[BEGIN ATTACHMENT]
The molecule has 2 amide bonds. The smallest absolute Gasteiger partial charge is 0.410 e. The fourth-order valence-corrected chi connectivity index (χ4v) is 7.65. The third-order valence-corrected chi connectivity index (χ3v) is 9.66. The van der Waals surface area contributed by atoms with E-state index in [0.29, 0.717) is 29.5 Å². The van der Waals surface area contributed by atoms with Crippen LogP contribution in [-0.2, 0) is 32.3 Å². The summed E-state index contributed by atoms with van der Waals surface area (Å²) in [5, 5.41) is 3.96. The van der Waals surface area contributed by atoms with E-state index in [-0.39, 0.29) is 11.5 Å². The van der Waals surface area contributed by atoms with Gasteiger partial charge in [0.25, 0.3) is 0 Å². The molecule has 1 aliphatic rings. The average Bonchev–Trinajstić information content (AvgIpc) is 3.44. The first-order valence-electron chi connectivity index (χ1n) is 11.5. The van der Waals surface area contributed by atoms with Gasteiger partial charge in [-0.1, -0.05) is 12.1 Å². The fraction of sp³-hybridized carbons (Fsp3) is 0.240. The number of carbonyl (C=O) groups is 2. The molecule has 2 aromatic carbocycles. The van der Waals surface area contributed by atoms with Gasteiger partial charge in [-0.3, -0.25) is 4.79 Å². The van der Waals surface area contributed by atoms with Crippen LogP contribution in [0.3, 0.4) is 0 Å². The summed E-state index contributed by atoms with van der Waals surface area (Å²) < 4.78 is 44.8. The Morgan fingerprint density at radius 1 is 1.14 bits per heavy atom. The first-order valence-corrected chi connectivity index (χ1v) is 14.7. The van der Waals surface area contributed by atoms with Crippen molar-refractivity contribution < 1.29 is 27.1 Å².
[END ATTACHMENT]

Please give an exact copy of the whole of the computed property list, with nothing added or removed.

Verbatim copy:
The molecule has 2 amide bonds. The smallest absolute Gasteiger partial charge is 0.410 e. The fourth-order valence-corrected chi connectivity index (χ4v) is 7.65. The third-order valence-corrected chi connectivity index (χ3v) is 9.66. The van der Waals surface area contributed by atoms with E-state index in [0.29, 0.717) is 29.5 Å². The van der Waals surface area contributed by atoms with Crippen LogP contribution in [-0.2, 0) is 32.3 Å². The summed E-state index contributed by atoms with van der Waals surface area (Å²) in [5, 5.41) is 3.96. The van der Waals surface area contributed by atoms with E-state index in [-0.39, 0.29) is 11.5 Å². The van der Waals surface area contributed by atoms with Gasteiger partial charge in [0.25, 0.3) is 0 Å². The molecule has 1 aliphatic rings. The average Bonchev–Trinajstić information content (AvgIpc) is 3.44. The first-order valence-electron chi connectivity index (χ1n) is 11.5. The van der Waals surface area contributed by atoms with Gasteiger partial charge in [-0.1, -0.05) is 12.1 Å². The fraction of sp³-hybridized carbons (Fsp3) is 0.240. The number of carbonyl (C=O) groups is 2. The molecule has 2 aromatic carbocycles. The van der Waals surface area contributed by atoms with Gasteiger partial charge in [-0.3, -0.25) is 4.79 Å². The van der Waals surface area contributed by atoms with Crippen LogP contribution in [0.3, 0.4) is 0 Å². The summed E-state index contributed by atoms with van der Waals surface area (Å²) < 4.78 is 44.8. The Morgan fingerprint density at radius 1 is 1.14 bits per heavy atom. The first-order valence-corrected chi connectivity index (χ1v) is 14.7. The van der Waals surface area contributed by atoms with Crippen molar-refractivity contribution < 1.29 is 27.1 Å².